Click + to add content
The Importance of Perspective

The Importance of Perspective

a Story of Far & Near



Rate article:

No rating
Rate this article:
No rating


Imagine, it's the dead of winter and you're all cozy in your upstairs room just east of the bay in Olympia, WA. You're drifting off to sleep when you become aware of a resonating sound outside your window. As you lay listening intently, your mind is trying to match the sound to something familiar. It's kind of a far off roaring sound that lasts for 3-4 minutes. It starts off slowly like an engine cranking up, ramps up quickly, runs steadily for a while and then dies down.

You're mind begins to scan the area, trying to think of any large engines that could be heard from a distance. One thought that comes to mind is the huge lumber yard down by the bay. Do they have a giant saw or mill devise of some sort?

The puzzling part is that that sounds comes and goes at regular intervals, as if it were scheduled. Is there a train, perhaps that comes in every 15-20 minutes? A ship? If so, why does the sound of it coming and going last for at least 3-4 minutes? Can't be a train. It's not loud enough to be annoying from a few miles away, but how loud must it be in the closer neighborhoods? Having just moved to the area, I'm not familiar with the local industries and am at a loss.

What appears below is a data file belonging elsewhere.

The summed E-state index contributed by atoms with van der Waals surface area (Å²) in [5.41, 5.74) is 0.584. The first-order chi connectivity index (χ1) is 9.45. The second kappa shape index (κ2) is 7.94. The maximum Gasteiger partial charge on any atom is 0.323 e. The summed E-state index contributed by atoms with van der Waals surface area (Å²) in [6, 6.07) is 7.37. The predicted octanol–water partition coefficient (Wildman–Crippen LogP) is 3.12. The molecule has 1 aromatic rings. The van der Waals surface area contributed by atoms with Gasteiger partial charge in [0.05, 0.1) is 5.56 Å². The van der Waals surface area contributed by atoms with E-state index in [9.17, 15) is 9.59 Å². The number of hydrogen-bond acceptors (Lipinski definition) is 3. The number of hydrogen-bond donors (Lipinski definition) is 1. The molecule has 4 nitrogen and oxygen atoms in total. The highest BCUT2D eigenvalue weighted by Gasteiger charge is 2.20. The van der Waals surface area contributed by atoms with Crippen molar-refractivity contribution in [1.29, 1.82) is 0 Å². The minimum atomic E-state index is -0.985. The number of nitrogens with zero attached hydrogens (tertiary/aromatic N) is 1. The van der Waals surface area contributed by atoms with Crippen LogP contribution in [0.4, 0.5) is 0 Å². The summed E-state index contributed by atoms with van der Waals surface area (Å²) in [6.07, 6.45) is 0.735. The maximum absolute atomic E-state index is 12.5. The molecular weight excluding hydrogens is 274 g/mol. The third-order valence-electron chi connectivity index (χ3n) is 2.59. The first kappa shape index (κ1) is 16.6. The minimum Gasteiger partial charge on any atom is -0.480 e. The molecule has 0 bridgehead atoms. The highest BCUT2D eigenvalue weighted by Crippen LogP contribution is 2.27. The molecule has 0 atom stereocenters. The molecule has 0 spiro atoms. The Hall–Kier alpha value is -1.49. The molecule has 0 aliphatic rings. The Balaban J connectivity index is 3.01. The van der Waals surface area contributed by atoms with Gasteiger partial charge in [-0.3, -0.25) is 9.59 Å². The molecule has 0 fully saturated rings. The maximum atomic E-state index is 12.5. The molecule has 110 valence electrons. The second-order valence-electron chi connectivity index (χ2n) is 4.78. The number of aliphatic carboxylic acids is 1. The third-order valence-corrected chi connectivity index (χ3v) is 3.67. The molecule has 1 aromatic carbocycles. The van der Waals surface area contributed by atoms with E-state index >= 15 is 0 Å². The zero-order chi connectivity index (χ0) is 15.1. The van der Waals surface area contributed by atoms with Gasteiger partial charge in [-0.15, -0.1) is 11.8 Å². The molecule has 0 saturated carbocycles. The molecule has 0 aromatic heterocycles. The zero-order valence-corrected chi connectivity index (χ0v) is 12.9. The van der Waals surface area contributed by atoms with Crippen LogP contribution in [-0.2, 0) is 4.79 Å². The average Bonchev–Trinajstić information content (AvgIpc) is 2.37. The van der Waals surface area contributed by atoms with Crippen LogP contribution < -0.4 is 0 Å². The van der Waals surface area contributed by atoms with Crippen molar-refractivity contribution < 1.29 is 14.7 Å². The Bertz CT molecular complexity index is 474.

After a few nights of puzzling over it, I finally get to ask the owner of the house, who has lived here for more than two decades. She starts racking her brains about what could be in the area that would make such a sound. She has never noticed it, but her room is on the ground floor and buffered on the west by another room. We give it up as a mystery, both secure that I will discover it's origin at some point.

As she retreats downstairs, I call her back because the mysterious sound has risen again. We both stand and listen. She agrees that it is strange and can't imagine what kind of machine it could be until - she opens the window to listen. Just outside the window, the exhaust stack from the household heater rises from the roof. It is humming softly with a hollow, rather eerie sound as the heating system cycles and the air moves thru it. Mystery solved!

The reason I am writing about this rather mundane subject is that I consider it a marvelous lesson in perspective. How often do we experience something that we do not understand and witness our mind as it tries to make sense of the situation? The mind's first reaction is to search the files, looking for some experience or acquired knowledge that will help us to fit the unknown thing into a category which is known and understood. Once it settles on the 'known', it continues to search to find other facts that fit into the picture. At some point, the mind offers a conclusion.

How often does what we think we are experiencing have nothing to do with the reality of the situation? How often are we convinced that the situation must be a certain thing, and nothing else is considered as a possibility? How often are we completely mistaken and refuse to consider alternatives, even when they have been offered with evidence? And what if the conclusions we have come to are not way off in the distance somewhere, but are indeed just outside our window?

How close do the facts need to be before we realize what it is we are actually experiencing?



Collapse Expand Comments (0)
You don't have permission to post comments.